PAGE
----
The blog urban travel tales since its start in May 2012 aims at reminding the wealth of Cultural Heritage and the urgent need to take action for the protection of the environment. The blog has been awarded 3 times by blogger groups.
The posts uploaded are my original texts that appear here for the first time, thoroughly researched, edited or experienced. My approach is that of a traveler’s, not a tourist’s.
The photos are all my own, unless otherwise stated with reference to the source.
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On the wall there was a map marked with the places I longed to visit. Adolescence. Back then, we did not have the internet for visual travelling, we hardly had TV sets. But we had stories from relatives that would occasionally arrive from lands as diverse as New York and Sudan. They had relocated to combat poverty, to find work, love, a husband, a life.
I was dreaming about London and Bavaria before I have ever stepped on them. I have been dreaming of Japan ever since I remember myself. The longer it takes me to go, the stronger the longing. I may never return from Japan if I ever go. I may be lost in one of those Japanese gardens. I may be seduced by the face of Japan Kazantzakis has written about. Before reading his travel narrative-journal on Japan I had received gifts wrapped in silky Japanese paper, small yet valuable objects that my father’s Japanese business relations have brought with them, tokens of friendship and respect. These tiny decorative objects – some are still today on my shelves – have excited my curiosity as much as the gentlemen’s strangeness: eyes I could not read, stories I can still recall narrated in their broken English. I was only fifteen, everything put its imprint on me. My father travelled to Japan in the late 60s; it was his one and only trip there. He was the first person from my surroundinds who flew to Japan – more than his laconic and vague impressions he shared with us, it was my imagination that painted the face of Japan in my soul. Since my father’s return the country has become more accessible. However I have not visited Japan yet.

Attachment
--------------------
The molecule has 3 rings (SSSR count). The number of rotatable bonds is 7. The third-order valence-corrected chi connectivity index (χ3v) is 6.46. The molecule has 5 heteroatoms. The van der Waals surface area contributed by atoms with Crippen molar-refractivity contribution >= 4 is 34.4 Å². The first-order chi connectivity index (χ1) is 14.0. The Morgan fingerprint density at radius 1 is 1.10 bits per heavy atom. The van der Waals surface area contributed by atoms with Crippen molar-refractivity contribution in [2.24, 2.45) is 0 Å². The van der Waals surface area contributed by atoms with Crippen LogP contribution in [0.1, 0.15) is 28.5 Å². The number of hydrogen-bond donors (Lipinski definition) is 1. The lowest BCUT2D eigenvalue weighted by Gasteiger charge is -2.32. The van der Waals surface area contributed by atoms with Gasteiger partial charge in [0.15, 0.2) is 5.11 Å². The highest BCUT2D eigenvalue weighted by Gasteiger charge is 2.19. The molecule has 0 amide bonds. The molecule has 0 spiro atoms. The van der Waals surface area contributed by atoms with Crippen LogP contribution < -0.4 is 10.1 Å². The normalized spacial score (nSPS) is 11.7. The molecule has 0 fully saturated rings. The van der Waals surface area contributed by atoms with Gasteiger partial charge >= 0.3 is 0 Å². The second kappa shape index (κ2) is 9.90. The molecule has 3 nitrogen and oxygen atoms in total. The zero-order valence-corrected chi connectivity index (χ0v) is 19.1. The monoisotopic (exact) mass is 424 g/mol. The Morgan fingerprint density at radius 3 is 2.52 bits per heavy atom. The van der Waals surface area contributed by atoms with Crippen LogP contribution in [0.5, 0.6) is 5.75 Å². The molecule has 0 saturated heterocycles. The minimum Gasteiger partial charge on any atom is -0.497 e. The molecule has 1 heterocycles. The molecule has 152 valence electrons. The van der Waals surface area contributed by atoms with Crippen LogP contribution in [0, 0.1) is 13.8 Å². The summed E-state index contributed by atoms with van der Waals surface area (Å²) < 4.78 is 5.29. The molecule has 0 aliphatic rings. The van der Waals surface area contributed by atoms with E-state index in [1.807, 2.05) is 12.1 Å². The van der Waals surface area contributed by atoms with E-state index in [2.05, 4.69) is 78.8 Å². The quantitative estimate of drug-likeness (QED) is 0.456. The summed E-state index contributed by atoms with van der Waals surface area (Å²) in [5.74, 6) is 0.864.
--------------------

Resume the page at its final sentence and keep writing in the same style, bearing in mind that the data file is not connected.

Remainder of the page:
Nikos Kazantzakis writes in his preface to the book ‘Japan – China’ in the spring of 1935:
(…) at Port Said boarding the Japanese passenger liner that would take me to the Far East”.
“I try to gain the years of my youth which I lost worshiping gods without flesh, gods who were strangers to me and to my kind. I convert the abstract concepts and turn them into flesh and I feed myself. I felt that Epafos, the god of touch, is my god .
Every country I have known since, I knew through touch. The entire reminiscence I feel it tingling, not in my head , but at my fingertips and all over my skin. And now, bringing in my mind Japan, my hands tingle like touching the breast of a beloved woman “.
I am traveling, with a map at hand, and I underline, I draw circles, I put dots. I take notes. I gather a bunch of brochures and cards from cute hotels, from restaurants , from events on visual arts, and whatever else is catching my attention. I taste food. I admire gardens. I wander in streets. I take pictures to remember, I take many pictures. Some are a substitute for notes.
However, I do not need any dot on a map to return to my own places. An anchor was dropped there and snagged at the bottom of my soul with a colored buoy on top to float, a summit when I am dreaming.
So I return where I find a familiar environment, a table by the window, a frame on the wall, a face behind the bar, a music, a familiar smell, a mouth-watering taste.